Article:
and sometimes other stuff


Thoughts by Josef Richter
ux/ui designer

running – get top designers' feedback for a price you can afford

UX/UI patterns to avoid

There are a few major patterns that I discuss with every client and try to explain why they should be avoided, whenever possible. So it makes sense to write it down I guess.

Walkthrough tutorials and hints

These are essentially screens that explain how the controls in the app work. This is fundamentally wrong. In my opinion, good design doesn't need explanation.

It's designer's job to figure out a way to make the app intuitive and easy to use without a tutorial. It's not acceptable to show hints or arrows explaining what this icon does and that button does. That's a good sign that maybe the icon is bad or the button label is not clear enough - yes, 'copywriting' within the app is also UX/UI designers' job.

Walkthroughs may make sense in certain cases, usually when they introduce an overall concept or the business as such, and are not just about the app as such. For example AiBnB is not an app business. The app is just one of the tools, and the intro in the app speaks about booking accommodation in private homes, which is essentially marketing.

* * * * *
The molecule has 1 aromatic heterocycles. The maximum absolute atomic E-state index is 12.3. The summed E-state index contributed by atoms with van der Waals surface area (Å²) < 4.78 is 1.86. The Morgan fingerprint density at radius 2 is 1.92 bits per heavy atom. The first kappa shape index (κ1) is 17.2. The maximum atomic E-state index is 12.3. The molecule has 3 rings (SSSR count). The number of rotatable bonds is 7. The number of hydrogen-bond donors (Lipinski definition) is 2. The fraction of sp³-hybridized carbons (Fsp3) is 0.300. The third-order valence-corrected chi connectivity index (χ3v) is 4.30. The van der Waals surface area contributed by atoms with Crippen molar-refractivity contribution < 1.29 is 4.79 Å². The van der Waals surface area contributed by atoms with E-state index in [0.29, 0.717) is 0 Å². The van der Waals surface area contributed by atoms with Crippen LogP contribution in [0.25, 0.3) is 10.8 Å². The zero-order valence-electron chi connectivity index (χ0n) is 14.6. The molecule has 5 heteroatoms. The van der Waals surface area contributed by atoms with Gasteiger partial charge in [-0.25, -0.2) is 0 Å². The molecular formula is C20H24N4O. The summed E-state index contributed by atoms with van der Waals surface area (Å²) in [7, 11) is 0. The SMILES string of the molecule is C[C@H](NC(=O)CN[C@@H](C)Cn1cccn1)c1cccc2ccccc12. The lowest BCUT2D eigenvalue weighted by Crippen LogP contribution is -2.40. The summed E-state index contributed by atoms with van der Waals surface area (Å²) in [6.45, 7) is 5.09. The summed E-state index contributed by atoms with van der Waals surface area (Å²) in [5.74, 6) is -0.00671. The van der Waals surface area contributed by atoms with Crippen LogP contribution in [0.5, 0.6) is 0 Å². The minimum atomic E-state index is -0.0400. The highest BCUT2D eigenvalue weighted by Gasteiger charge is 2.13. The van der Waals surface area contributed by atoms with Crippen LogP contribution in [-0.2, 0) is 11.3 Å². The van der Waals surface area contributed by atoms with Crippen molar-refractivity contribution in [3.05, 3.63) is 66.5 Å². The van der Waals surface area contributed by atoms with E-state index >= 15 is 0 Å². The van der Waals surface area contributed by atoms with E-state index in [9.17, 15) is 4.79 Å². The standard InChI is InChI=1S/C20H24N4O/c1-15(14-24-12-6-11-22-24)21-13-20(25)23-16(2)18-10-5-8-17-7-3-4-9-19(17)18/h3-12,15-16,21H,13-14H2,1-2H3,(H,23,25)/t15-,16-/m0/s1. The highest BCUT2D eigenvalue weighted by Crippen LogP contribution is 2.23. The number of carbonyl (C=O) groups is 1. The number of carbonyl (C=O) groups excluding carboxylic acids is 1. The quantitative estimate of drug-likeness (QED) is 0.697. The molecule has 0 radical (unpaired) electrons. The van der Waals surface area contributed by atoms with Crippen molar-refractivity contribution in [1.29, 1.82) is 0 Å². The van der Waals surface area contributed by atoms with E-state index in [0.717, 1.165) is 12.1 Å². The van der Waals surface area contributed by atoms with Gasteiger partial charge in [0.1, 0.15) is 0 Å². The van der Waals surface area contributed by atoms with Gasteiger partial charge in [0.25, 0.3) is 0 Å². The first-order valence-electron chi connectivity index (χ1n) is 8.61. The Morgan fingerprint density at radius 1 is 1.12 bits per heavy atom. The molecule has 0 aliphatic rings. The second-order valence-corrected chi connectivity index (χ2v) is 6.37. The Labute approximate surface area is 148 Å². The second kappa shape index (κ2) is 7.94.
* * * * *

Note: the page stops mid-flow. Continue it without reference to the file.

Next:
Other exception is when an app is introducing a wholly new UX/UI pattern, like Tinder did. But most apps should stick to existing patterns. Even in case of Tinder, the animations give you a pretty good hint, without actually using any tutorial.


Hamburger menu

This is finally a dying breed, but the discussion is nevertheless happening on each project. Unless there's a strong reason for hamburger menu, I always advise against it. Unfortunately, one of the strong reasons happened to be that everybody was using them, so it became quite a well established UX pattern, that many clients insist on them - that's why I did use them myself on several projects.

Hamburger menus are often a result lazy designers unwillingness to figure out how to simplify the app. There are very few apps that require moving controls to a hamburger menu, instead of classic tabbar. Hamburger menu is often just a hideaway for a lot of crap.

The worst thing about them was that the hamburger icon was usually in the top left corner of the app, where it made the least sense. To reach it you have to cover your whole display with your hand, therefore breaking contact with the app. On iPhone 6 and later it's simply unreachable at all when holding the phone with one hand.

Even one of the biggest proponents of hamburger menus - Facebook - is partially moving away from it, using a classic tabbar (even though they cramped 6 icons in it) and having a hamburger icon in the bottom right corner where you can actually reach it.

Thank you for reading this far, leave a comment and please see my works with no tutorial screens and if there are any hamburger menus, they are at least good looking :-)

I am available for contract work now – please contact me or chat with me using the widget on the bottom right.


Josef RichterComment